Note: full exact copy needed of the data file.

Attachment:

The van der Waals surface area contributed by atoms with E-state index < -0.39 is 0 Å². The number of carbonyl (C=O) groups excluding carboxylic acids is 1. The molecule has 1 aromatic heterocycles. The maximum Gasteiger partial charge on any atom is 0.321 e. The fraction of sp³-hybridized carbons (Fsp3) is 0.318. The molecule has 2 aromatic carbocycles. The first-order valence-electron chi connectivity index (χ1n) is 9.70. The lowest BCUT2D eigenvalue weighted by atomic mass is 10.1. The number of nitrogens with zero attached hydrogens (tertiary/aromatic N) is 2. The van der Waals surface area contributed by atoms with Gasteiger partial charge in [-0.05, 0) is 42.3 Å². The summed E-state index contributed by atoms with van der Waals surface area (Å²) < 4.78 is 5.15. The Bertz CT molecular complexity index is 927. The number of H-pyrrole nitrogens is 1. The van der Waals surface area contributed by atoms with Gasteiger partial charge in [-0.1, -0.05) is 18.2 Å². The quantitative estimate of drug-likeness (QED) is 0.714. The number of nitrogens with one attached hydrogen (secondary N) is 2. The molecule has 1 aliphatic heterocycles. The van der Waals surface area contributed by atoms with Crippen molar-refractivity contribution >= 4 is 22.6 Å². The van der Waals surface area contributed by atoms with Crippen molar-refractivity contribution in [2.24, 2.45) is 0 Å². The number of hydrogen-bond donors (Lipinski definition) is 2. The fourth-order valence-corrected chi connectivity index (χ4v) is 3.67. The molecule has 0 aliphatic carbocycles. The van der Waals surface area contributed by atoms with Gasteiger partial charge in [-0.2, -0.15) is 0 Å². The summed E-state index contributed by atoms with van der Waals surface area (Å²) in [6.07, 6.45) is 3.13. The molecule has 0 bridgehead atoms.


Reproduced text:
The van der Waals surface area contributed by atoms with E-state index < -0.39 is 0 Å². The number of carbonyl (C=O) groups excluding carboxylic acids is 1. The molecule has 1 aromatic heterocycles. The maximum Gasteiger partial charge on any atom is 0.321 e. The fraction of sp³-hybridized carbons (Fsp3) is 0.318. The molecule has 2 aromatic carbocycles. The first-order valence-electron chi connectivity index (χ1n) is 9.70. The lowest BCUT2D eigenvalue weighted by atomic mass is 10.1. The number of nitrogens with zero attached hydrogens (tertiary/aromatic N) is 2. The van der Waals surface area contributed by atoms with Gasteiger partial charge in [-0.05, 0) is 42.3 Å². The summed E-state index contributed by atoms with van der Waals surface area (Å²) < 4.78 is 5.15. The Bertz CT molecular complexity index is 927. The number of H-pyrrole nitrogens is 1. The van der Waals surface area contributed by atoms with Gasteiger partial charge in [-0.1, -0.05) is 18.2 Å². The quantitative estimate of drug-likeness (QED) is 0.714. The number of nitrogens with one attached hydrogen (secondary N) is 2. The molecule has 1 aliphatic heterocycles. The van der Waals surface area contributed by atoms with Crippen molar-refractivity contribution >= 4 is 22.6 Å². The van der Waals surface area contributed by atoms with Crippen molar-refractivity contribution in [2.24, 2.45) is 0 Å². The number of hydrogen-bond donors (Lipinski definition) is 2. The fourth-order valence-corrected chi connectivity index (χ4v) is 3.67. The molecule has 0 aliphatic carbocycles. The van der Waals surface area contributed by atoms with Gasteiger partial charge in [-0.2, -0.15) is 0 Å². The summed E-state index contributed by atoms with van der Waals surface area (Å²) in [6.07, 6.45) is 3.13. The molecule has 0 bridgehead atoms.